Dissolution experiments on dolerite quarry fines at low liquid to solid ratio: a source of calcium for microbial-induced calcite precipitation

Carla C. Casas*, Carl J. Schaschke, Joseph C. Akunna, M. Ehsan Jorat

*Corresponding author for this work

Research output: Contribution to journalArticle

Abstract

Microbial Induced Calcite Precipitation (MICP) is an emerging soil stabilisation technique consisting of the precipitation of the mineral calcite in the soil matrix. Components required for MICP are currently industry end-products. In this paper, calcium release and reusability of calcium-rich silicate quarry fines, dolerite, are investigated in closed (batch reactor) and open (permeability test) systems at L/S ≤ 1.5 for MICP applications. The large specific surface area and reactive surface area accelerated calcium release, achieving calcium concentrations between 10 and 23 mM for different settings. Dissolution in batch reactor resulted in increased silt (<0.006 mm) and clay fractions. XRF analysis indicated no significant depletion of calcium in the dolerite after dissolution. The study shows dolerite quarry fines dissolution in distilled water at low L/S ratios is a rich source of calcium for MICP applications.
Original languageEnglish
JournalEnvironmental Geotechnics
Early online date25 Sep 2019
DOIs
Publication statusE-pub ahead of print - 25 Sep 2019

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Quarries
Calcium Carbonate
Calcite
diabase
quarry
Calcium
Dissolution
calcite
calcium
dissolution
liquid
Liquids
experiment
Experiments
Batch reactors
surface area
soil stabilization
Soils
Silicates
Silt

Cite this

@article{a25ef6b068754541b25c04b1eb8fda6e,
title = "Dissolution experiments on dolerite quarry fines at low liquid to solid ratio: a source of calcium for microbial-induced calcite precipitation",
abstract = "Microbial Induced Calcite Precipitation (MICP) is an emerging soil stabilisation technique consisting of the precipitation of the mineral calcite in the soil matrix. Components required for MICP are currently industry end-products. In this paper, calcium release and reusability of calcium-rich silicate quarry fines, dolerite, are investigated in closed (batch reactor) and open (permeability test) systems at L/S ≤ 1.5 for MICP applications. The large specific surface area and reactive surface area accelerated calcium release, achieving calcium concentrations between 10 and 23 mM for different settings. Dissolution in batch reactor resulted in increased silt (<0.006 mm) and clay fractions. XRF analysis indicated no significant depletion of calcium in the dolerite after dissolution. The study shows dolerite quarry fines dissolution in distilled water at low L/S ratios is a rich source of calcium for MICP applications.",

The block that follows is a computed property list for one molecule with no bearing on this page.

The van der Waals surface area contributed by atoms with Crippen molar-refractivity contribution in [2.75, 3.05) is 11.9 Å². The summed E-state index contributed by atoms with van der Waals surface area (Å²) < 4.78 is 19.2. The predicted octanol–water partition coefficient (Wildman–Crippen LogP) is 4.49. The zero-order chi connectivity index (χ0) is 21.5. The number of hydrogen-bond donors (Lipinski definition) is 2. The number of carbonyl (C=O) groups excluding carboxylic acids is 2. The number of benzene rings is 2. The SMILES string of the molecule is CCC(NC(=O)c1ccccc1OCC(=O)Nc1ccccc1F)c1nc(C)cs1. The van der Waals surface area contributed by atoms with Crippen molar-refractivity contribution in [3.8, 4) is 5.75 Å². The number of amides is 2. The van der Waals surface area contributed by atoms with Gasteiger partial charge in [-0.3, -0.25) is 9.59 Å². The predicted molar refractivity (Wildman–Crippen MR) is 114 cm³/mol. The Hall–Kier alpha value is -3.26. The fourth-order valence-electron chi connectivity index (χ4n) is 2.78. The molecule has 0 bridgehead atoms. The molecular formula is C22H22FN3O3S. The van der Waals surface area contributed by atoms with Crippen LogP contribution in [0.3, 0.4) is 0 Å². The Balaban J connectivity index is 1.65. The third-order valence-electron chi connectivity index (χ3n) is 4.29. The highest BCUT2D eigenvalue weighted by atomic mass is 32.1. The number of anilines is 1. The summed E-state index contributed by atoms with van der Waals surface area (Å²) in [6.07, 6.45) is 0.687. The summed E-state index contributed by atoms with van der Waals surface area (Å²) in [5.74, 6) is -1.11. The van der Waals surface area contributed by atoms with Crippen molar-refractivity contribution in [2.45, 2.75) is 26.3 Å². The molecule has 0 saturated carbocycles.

author = "{C. Casas}, Carla and Schaschke, {Carl J.} and Akunna, {Joseph C.} and Jorat, {M. Ehsan}",
year = "2019",
month = "9",
day = "25",
doi = "10.1680/jenge.19.00067",
language = "English",
journal = "Environmental Geotechnics",
issn = "2051-803X",
publisher = "ICE Publishing Ltd.",

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TY - JOUR

T1 - Dissolution experiments on dolerite quarry fines at low liquid to solid ratio

T2 - a source of calcium for microbial-induced calcite precipitation

AU - C. Casas, Carla

AU - Schaschke, Carl J.

AU - Akunna, Joseph C.

AU - Jorat, M. Ehsan

PY - 2019/9/25

Y1 - 2019/9/25

N2 - Microbial Induced Calcite Precipitation (MICP) is an emerging soil stabilisation technique consisting of the precipitation of the mineral calcite in the soil matrix. Components required for MICP are currently industry end-products. In this paper, calcium release and reusability of calcium-rich silicate quarry fines, dolerite, are investigated in closed (batch reactor) and open (permeability test) systems at L/S ≤ 1.5 for MICP applications. The large specific surface area and reactive surface area accelerated calcium release, achieving calcium concentrations between 10 and 23 mM for different settings. Dissolution in batch reactor resulted in increased silt (<0.006 mm) and clay fractions. XRF analysis indicated no significant depletion of calcium in the dolerite after dissolution. The study shows dolerite quarry fines dissolution in distilled water at low L/S ratios is a rich source of calcium for MICP applications.

AB - Microbial Induced Calcite Precipitation (MICP) is an emerging soil stabilisation technique consisting of the precipitation of the mineral calcite in the soil matrix. Components required for MICP are currently industry end-products. In this paper, calcium release and reusability of calcium-rich silicate quarry fines, dolerite, are investigated in closed (batch reactor) and open (permeability test) systems at L/S ≤ 1.5 for MICP applications. The large specific surface area and reactive surface area accelerated calcium release, achieving calcium concentrations between 10 and 23 mM for different settings. Dissolution in batch reactor resulted in increased silt (<0.006 mm) and clay fractions. XRF analysis indicated no significant depletion of calcium in the dolerite after dissolution. The study shows dolerite quarry fines dissolution in distilled water at low L/S ratios is a rich source of calcium for MICP applications.

U2 - 10.1680/jenge.19.00067

DO - 10.1680/jenge.19.00067

M3 - Article

JO - Environmental Geotechnics

JF - Environmental Geotechnics

SN - 2051-803X

ER -